One reason we might call this a slippery slope is that Will's objection hinges on permissiveness: if we allow activity x, then we will eventually have to allow absurd activity y, as they are fundamentally or in principle no different.  Permitting the one–the (sometimes subsidized) purchase of health insurance) will logically compel us to permit the other (the mandatory practice of morning jumping jacks).  The argument, then, isn't against the current proposal, it's against exercise, which will follow logically from the current proposal.  

Well that's just dumb.  There are lots of arguments against the current lame proposal in Congress.  This is not one of them. 

Straw Obama

Here is an entertaining item from a Washington Post Editorial:

THERE IS, it seems evident, more than enough blame to go around in the botched handling of the botched Christmas bombing. Not for some Republicans. With former vice president Richard B. Cheney in the lead, they have embarked on an ugly course to use the incident to inflict maximum political damage on President Obama. That's bad enough, but their scurrilous line of attack is even worse. The claim that the incident shows the president's fecklessness in the war on terror is unfounded — no matter how often it is repeated.

These critics have set up a straw Obama, a weak and naive leader who allegedly takes terrorism lightly, thinks that playing nicely with terrorists will make them stop, and fails to understand the threat that the United States faces from violent extremists. Mr. Cheney said that the incident had made "clear once again that President Obama is trying to pretend we are not at war." Likewise, Republican Study Committee Chairman Tom Price (R-Ga.) called on Mr. Obama to "recognize that we are at war with a murderous enemy who will not relent because we heed political correctness, acquiesce to international calls for deference or close the detention facility at Guantanamo Bay." Rep. Peter Hoekstra (R-Mich.), the ranking Republican on the House Intelligence Committee, said that Homeland Security Secretary Janet Napolitano "and the rest of the Obama administration view their role as law enforcement, first responders dealing with the aftermath of an attack. And we believe in a forward-looking approach to stopping these attacks before they happen."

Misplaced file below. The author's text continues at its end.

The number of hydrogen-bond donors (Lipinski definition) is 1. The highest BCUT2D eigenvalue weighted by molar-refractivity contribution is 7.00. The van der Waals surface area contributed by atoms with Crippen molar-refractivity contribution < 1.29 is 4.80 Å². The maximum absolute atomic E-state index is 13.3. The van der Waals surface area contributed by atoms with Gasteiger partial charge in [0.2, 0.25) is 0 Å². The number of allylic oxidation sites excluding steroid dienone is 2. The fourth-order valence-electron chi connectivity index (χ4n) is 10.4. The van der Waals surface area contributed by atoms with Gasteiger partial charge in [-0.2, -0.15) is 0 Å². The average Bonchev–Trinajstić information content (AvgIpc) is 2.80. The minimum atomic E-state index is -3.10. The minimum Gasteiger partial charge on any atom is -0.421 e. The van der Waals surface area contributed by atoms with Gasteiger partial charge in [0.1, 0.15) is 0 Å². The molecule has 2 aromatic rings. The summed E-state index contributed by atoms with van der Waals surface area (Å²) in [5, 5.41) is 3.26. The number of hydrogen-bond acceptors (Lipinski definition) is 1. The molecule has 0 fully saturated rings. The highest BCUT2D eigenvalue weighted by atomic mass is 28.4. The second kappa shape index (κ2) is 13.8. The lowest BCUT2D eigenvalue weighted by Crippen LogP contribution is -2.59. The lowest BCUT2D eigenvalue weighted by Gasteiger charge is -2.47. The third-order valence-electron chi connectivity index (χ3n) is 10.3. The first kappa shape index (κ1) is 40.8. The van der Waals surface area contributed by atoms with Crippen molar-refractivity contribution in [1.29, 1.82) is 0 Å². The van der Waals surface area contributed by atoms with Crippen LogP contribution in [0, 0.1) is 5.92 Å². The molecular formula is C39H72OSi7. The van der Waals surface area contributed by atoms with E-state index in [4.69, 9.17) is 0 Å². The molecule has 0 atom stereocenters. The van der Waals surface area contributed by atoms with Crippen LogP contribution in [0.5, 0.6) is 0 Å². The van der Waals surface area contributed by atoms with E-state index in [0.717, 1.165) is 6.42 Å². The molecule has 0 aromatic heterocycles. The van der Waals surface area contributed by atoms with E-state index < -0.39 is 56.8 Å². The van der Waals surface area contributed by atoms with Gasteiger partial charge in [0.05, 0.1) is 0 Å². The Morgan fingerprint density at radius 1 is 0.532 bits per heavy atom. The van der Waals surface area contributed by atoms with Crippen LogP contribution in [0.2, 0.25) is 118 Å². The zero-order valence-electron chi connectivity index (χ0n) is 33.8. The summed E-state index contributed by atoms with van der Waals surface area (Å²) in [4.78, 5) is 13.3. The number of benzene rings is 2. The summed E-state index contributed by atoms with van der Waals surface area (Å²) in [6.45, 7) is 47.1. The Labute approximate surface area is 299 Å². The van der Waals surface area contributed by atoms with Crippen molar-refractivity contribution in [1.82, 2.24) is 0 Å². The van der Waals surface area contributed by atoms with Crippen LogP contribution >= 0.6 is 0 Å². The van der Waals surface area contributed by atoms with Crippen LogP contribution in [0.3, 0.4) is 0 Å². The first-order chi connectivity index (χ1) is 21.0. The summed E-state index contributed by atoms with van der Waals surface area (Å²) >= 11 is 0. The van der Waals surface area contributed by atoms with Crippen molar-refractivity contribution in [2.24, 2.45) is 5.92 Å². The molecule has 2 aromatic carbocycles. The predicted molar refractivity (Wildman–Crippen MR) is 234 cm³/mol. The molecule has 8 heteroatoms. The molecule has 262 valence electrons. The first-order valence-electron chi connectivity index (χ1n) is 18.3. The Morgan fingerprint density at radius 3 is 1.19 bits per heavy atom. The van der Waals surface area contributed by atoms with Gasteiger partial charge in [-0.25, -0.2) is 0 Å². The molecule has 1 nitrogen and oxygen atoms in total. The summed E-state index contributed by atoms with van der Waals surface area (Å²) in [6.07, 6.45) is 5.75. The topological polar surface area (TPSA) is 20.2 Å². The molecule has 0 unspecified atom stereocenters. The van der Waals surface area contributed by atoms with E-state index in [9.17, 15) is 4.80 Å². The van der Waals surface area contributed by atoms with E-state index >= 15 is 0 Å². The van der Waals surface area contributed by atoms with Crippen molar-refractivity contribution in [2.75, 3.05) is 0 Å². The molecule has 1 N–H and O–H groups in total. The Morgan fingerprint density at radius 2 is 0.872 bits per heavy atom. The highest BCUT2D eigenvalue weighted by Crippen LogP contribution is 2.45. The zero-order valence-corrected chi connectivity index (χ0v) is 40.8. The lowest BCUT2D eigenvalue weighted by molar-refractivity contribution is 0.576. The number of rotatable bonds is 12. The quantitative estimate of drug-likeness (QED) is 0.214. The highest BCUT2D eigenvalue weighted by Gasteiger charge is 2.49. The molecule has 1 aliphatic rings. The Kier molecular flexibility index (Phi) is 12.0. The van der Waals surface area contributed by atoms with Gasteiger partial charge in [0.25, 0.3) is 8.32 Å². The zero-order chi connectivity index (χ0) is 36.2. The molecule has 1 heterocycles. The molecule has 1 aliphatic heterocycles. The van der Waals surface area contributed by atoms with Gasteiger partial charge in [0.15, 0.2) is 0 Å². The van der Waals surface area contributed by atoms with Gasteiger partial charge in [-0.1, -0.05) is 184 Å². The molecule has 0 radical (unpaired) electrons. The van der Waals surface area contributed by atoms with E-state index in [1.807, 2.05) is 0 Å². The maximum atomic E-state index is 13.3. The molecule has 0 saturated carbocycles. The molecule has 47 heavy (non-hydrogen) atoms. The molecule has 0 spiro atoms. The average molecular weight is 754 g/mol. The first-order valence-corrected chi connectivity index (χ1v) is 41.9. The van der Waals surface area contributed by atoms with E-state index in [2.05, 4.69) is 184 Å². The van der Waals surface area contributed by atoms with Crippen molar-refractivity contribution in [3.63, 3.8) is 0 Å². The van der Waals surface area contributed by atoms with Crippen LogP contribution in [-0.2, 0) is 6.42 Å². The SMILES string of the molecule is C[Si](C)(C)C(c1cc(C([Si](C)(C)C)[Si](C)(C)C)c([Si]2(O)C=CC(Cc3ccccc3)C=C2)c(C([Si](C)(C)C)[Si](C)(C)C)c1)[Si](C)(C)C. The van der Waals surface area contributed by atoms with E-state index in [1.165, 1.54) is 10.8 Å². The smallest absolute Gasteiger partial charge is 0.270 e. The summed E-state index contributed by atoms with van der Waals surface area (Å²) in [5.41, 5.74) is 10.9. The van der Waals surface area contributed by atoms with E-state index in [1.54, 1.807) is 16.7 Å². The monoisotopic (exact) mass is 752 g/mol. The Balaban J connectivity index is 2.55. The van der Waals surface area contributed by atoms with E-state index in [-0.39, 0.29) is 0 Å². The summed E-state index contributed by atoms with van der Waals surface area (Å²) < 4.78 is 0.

That's an improvement in our public discourse.  They go on to argue, however, that Obama does view the war on terror mainly, though more pragmatically, through the lens of war and violence:

Words first. "Evil does exist in the world," Mr. Obama said in accepting the Nobel Peace Prize. "Negotiations cannot convince al-Qaeda's leaders to lay down their arms." In his weekly radio speech Saturday, he disposed of the war-vs.-law-enforcement canard, pointing out that in his inaugural address he made it clear that "0ur nation is at war against a far-reaching network of violence and hatred and that we will do whatever it takes to defeat them and defend our country, even as we uphold the values that have always distinguished America among nations." "

Damning with faint praise.  It's gets more silly, because the Post now praises itself for its tough approach to the Obama administration in the wake of the knickerbomber:

It is possible to disagree with the administration's decision to bring criminal charges against the suspect in the failed airplane bombing, Umar Farouk Abdulmutallab, although we think that was the proper course. It is possible to fault, as we have, some of the administration's public statements in the immediate aftermath of the attack. And as the president has acknowledged, the incident revealed failures in intelligence and in security screening that must be urgently identified and corrected. The country would benefit from a serious and bipartisan effort in Congress to ensure that the lessons of the Christmas attack are learned. A groundless campaign to portray Mr. Obama as soft on terror can only detract from that effort.

Wondering what statements those are?  Follow that link and you get this:

Finally, it is hardly reassuring to argue, as Homeland Security Secretary Janet Napolitano did on ABC's "This Week," that "once the incident occurred, the system worked." The attack was averted because of the luck of a faulty detonator and the quick response of alert passengers. White House press secretary Robert Gibbs said the president has ordered a review into "did the government do everything that it could have with the information that they had?" The answer to that question seems obvious.

Try to appreciate the sheer inanity of that observation–reaffirmed again a week later: Napolitano argued that <BOLD>ONCE</BOLD> the attack happened, the "system worked."  She did not argue (that's not an argument anyway, that's a statement), that the system for preventing attacks of that nature worked.  The Post, unlike Krauthammer the o